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Unusual ways to ‘warm’ a home

by Minden Press-Herald

When I tell you of life in my yesterdays I cannot fail to tell you of the careless things I have done, and, on occasion, have even endangered lives through my carelessness. This is just a few of the things I have done in the almost 81 years I have lived.

Cleaning the Garage

The television announcer reported two ladies had been burned by a trash fire. I thought back to a stupid thing I did long ago.

My husband was at work so I took my son, John, and we decided to clean the back of the garage in the back yard. It had grown up and there were bricks stacked against the garage. We raked and raked.

Each time I seemed to rake out a little snake. I never knew if they were grass snakes or rattlers. I just flew away until they crawled off. I had the idea that if we burned the grass it would take care of the snakes and make the raking easier.

I instructed my son to pour gasoline from the two gallon tank generously over the whole mess, right up to the garage and even up to where we stood. It was probably an area of twenty feet by thirty feet.

I struck a match and threw it over in the middle of the area. The whole thing did not just catch fire, it exploded and the fire was on us in a split second. It was a roaring inferno before we could do a thing.

Away from the Blaze

We were able to run back from the fire before we caught on fire. It scared me to death, and to think I had endangered my son, too. I knew that gasoline was combustible but I thought it would just burn.

It burned alright. It took just a few seconds to consume anything and everything he had poured the gasoline on and even further out. We called it quits on that job. I was too shaken to work further.

A Deep-Fried Mistake

Years before this I had made a really bad mistake.

It was my husband’s birthday. I had steaks marinating, a cake baked, french fries ready to cook, a green salad ready, and french bread ready to heat.

I put the deep fryer on to heat the grease for the french fries. The broiler was already heating. I glanced at the clock.

It was almost 4:30 and my 7-year-old daughter was due at her piano lesson at four thirty across town on Richardson Street. I forgot the fire under the deep fryer. I hurriedly put my mother in the car and put my 15-month old son in her arms and then Suzanne and I got in. I rushed across town to get her to her lesson on time. J. C. would leave work at 5 and go by and pick her up.

I drove home in a more leisurely fashion. As we rounded the little curve on the Sibley Road I saw flames coming out of my kitchen. I had enough thought to park the car at the neighbor’s and left mother and my son in the car. I went to the phone and finally had enough sense to tell the fire chief who I was and where the fire was.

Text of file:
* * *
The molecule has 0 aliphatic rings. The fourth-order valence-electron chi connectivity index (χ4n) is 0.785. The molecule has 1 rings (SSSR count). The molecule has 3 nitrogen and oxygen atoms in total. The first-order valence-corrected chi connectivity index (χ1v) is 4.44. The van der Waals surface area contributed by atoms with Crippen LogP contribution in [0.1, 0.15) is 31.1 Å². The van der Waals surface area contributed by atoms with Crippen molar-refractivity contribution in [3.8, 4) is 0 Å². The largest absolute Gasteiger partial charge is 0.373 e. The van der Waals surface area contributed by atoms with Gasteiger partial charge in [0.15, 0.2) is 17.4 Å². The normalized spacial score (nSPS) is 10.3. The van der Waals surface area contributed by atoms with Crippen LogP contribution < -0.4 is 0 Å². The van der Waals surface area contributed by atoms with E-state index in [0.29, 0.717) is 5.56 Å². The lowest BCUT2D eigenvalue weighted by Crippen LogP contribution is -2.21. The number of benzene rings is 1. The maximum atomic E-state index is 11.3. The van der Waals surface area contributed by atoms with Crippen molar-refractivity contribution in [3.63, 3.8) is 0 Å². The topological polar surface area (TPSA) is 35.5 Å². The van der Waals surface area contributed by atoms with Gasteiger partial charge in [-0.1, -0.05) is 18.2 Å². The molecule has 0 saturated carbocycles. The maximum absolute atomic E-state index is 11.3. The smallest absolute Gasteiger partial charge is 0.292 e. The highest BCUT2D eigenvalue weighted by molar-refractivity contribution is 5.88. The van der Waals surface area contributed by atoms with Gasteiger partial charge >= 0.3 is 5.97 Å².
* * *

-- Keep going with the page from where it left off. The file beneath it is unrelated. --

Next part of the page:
I took a small receiving blanket, wet it, and attempted to put out the fire. Grease fires do not respond to water very well, and so it continued to burn. It went up the wall to the canopy over the stove, burned it and on to the ceiling. Part of the canopy fell to the floor and burned through the vinyl.

I continued to try to fight the fire. I only succeeded in burning up the blanket, and almost caught on fire myself.
The firemen reached here before my husband could get here from work. They quickly extinguished the fire but not before that greasy smoke had gone into the dining room and even into my china cabinet. Each piece of cut glass crystal had a deposit of greasy smoke. It took my mother and me days of washing with ammonia water and a tooth brush to get the crystal back to looking clean.

That was October 20, 1959. J. C. occasionally kidded me about the “house warming” I had given him on his 41st birthday.

The Dish Towel Incident

Now you might think I had profited from the experience but I still goofed again in December of 2001.

I put rolls to rise on the back of my stove. I turned on the burners for heat to get the rolls to rise before lunch. Close by was a stack of dish towels.

The flames extended out from under the kettle and ignited the dish towels. When I glanced back into the kitchen there were flames three feet in the air. The formica was burned through and even the inch thick plywood cabinet top was burned through. The front of the cabinet was deeply pitted by the fire. The floor was ruined and the kitchen was smoked black in places. We were up into January getting things back to normal. We did part of the work ourselves so that the insurance money would cover the repairs.

When I called the insurance office to report the fire, I was almost hysterical I was so frightened.

The lady at Jud Hale’s office was so nice, and she calmed me down, pointing out that the house could be repaired
but it would not be so easy to get over a heart attack if I didn’t calm down. I appreciated her interest in me.
My son said that he knew old ladies should be kept away from knives and all sharp things but he thinks matches should be added to the list. I set the house on fire twice, and I almost burned the garage down as well as my son and me. Can he be right?

Juanita Agan submitted a weekly column to the Press-Herald for more than 15 years until her death in 2008. She was a resident of Minden since 1935. The Press-Herald is republishing select articles from Mrs. Agan’s Cameos column every Wednesday.

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